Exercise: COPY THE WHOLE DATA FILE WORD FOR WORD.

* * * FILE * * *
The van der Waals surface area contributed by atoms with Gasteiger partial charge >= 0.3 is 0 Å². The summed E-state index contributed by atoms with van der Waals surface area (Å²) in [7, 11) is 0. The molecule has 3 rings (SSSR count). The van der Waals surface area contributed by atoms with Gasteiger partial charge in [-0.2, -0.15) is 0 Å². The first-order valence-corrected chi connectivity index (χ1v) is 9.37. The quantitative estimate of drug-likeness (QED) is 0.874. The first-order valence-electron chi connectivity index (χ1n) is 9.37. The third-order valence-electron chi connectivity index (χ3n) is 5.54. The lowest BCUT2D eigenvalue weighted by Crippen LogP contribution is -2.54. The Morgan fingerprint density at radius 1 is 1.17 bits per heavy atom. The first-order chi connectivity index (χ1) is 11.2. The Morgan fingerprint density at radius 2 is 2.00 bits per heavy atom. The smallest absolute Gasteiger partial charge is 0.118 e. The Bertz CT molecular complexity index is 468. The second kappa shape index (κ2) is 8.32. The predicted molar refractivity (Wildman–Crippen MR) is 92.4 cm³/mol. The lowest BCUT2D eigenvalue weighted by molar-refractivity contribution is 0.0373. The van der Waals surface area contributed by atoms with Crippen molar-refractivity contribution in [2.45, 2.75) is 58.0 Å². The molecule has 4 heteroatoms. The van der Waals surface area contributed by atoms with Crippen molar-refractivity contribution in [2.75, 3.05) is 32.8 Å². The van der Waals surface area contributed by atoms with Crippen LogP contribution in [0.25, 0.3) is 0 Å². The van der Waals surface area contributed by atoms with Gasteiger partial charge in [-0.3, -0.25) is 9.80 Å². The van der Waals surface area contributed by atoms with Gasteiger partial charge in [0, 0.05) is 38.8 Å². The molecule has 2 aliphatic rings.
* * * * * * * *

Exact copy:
The van der Waals surface area contributed by atoms with Gasteiger partial charge >= 0.3 is 0 Å². The summed E-state index contributed by atoms with van der Waals surface area (Å²) in [7, 11) is 0. The molecule has 3 rings (SSSR count). The van der Waals surface area contributed by atoms with Gasteiger partial charge in [-0.2, -0.15) is 0 Å². The first-order valence-corrected chi connectivity index (χ1v) is 9.37. The quantitative estimate of drug-likeness (QED) is 0.874. The first-order valence-electron chi connectivity index (χ1n) is 9.37. The third-order valence-electron chi connectivity index (χ3n) is 5.54. The lowest BCUT2D eigenvalue weighted by Crippen LogP contribution is -2.54. The Morgan fingerprint density at radius 1 is 1.17 bits per heavy atom. The first-order chi connectivity index (χ1) is 11.2. The Morgan fingerprint density at radius 2 is 2.00 bits per heavy atom. The smallest absolute Gasteiger partial charge is 0.118 e. The Bertz CT molecular complexity index is 468. The second kappa shape index (κ2) is 8.32. The predicted molar refractivity (Wildman–Crippen MR) is 92.4 cm³/mol. The lowest BCUT2D eigenvalue weighted by molar-refractivity contribution is 0.0373. The van der Waals surface area contributed by atoms with Crippen molar-refractivity contribution in [2.45, 2.75) is 58.0 Å². The molecule has 4 heteroatoms. The van der Waals surface area contributed by atoms with Crippen molar-refractivity contribution in [2.75, 3.05) is 32.8 Å². The van der Waals surface area contributed by atoms with Crippen LogP contribution in [0.25, 0.3) is 0 Å². The van der Waals surface area contributed by atoms with Gasteiger partial charge in [-0.3, -0.25) is 9.80 Å². The van der Waals surface area contributed by atoms with Gasteiger partial charge in [0, 0.05) is 38.8 Å². The molecule has 2 aliphatic rings.